by Libba Bray
Published by Little Brown and Company BFYR on September 18, 2012
Genres: Fantasy, Historical Fiction, Young Adult
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Confession: I have a crush on Evie O’Neill. A big old literary girl crush. Libba Bray’s latest main character fairly sparks off the page—enchanting and effervescent. She’s as incandescent as the electric lights of her beloved New York City.
The year is 1926, and this is a New York of Harlem speakeasies and Ziegfeld Follies; workers’ rights rallies and supporters of eugenics. It all shines under the lights of the Great White Way and a coming comet that portends the rise of the beast. (“Beast,” as in the devil, who’ll bring the Armageddon party with him.)
Evie arrives in New York after a spot of bother in Ohio to stay with her Uncle Will, a professorial man who runs the Museum of American Folklore, Superstition, and the Occult, aka the Museum of the Creepy Crawlies. But it’s outside Will’s museum where the real creepiness resides. A corporeal ghost is ritualistically murdering the people of New York, all in an attempt to raise the beast. It’s Capital C Creepy, and Evie gets swept up in the investigation along with her Unc and a band of misfits—a gentle giant, a petty thief, a socialist’s daughter. I loved each quirky character Libba introduces, and always wanted to spend more time with each to learn their secrets (because they all are guarding secrets).
This was a book that I a.) didn’t want to put down; but b.) didn’t want to read at night. We’re front row for the murders, which play out in skin-crawlingly tense scenes accompanied by the murderer’s unnerving whistled tune that I swear was following me around the house. That’s the thing with this book—the atmosphere is so immersive and Libba’s writing so evocative that I felt like I had dropped right into 1920s New York. The slang and dresses and fabulous drinks made me want to wake up in Evie’s world … even if that meant I’d be dodging a horrible death.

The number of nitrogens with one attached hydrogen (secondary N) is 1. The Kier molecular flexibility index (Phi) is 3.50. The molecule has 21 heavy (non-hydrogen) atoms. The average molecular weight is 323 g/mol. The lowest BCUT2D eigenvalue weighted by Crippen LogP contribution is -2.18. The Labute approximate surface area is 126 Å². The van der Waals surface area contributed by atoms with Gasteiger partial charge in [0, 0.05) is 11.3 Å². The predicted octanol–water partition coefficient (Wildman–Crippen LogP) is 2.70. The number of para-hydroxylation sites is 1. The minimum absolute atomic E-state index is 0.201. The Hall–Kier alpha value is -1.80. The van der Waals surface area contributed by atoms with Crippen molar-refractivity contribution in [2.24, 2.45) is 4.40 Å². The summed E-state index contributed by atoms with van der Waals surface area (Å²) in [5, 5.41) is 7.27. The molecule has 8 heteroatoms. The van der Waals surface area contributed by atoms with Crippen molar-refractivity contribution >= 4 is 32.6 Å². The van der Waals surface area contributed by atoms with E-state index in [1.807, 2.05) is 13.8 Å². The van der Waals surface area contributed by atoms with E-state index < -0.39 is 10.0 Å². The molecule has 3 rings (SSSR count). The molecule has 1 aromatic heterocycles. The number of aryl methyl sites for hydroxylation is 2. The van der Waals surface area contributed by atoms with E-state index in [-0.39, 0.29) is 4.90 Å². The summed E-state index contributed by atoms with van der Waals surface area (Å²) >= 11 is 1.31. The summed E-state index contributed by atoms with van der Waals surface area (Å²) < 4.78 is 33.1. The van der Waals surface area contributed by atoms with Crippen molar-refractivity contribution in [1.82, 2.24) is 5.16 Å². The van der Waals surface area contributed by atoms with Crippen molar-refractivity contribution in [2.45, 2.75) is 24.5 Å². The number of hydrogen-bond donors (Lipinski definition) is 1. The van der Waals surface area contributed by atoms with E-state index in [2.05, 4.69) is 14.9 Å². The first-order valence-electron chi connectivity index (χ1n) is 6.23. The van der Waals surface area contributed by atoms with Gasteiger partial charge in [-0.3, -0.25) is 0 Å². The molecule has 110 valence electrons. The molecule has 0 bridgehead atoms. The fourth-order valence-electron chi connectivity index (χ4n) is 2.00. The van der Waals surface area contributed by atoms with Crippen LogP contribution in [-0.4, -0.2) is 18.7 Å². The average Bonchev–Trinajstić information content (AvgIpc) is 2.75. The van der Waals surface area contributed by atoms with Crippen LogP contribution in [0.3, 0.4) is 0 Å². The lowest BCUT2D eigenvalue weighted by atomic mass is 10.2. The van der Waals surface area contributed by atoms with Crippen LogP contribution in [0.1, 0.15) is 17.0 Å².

Libba slowly and expertly unfolds her story through multiple points of view—each a peek into the disparate lives swirling around each other in the same city—but Evie is the star of the show. She’s a ball of energy, always moving. But like all of Bray’s characters, there’s a whole heap of layers hiding under the surface. Evie is brash and bold, but it hides a deep sadness and a yearning to be loved, not just tolerated. It shows in this small passage:
“He was slightly dangerous; so was she. It would never work for her to be with a man who didn’t understand that about her, the darkness behind the devil-may-care façade, who flirted with it but who would run scared if faced with the storm inside.”
As we barrel toward the comet and the beast, all the bits and pieces weave together into a story that is both eerie and a ton of fun. This is the first in a series, and I, for one, can’t wait to jump back into Evie’s story in a new volume. Definitely pick this one up. And if you want the creepy crawlies to start now, check out the trailer below. Naughty John, Naughty John. Does his work with his apron on. Yeah, try to get that one out of your head.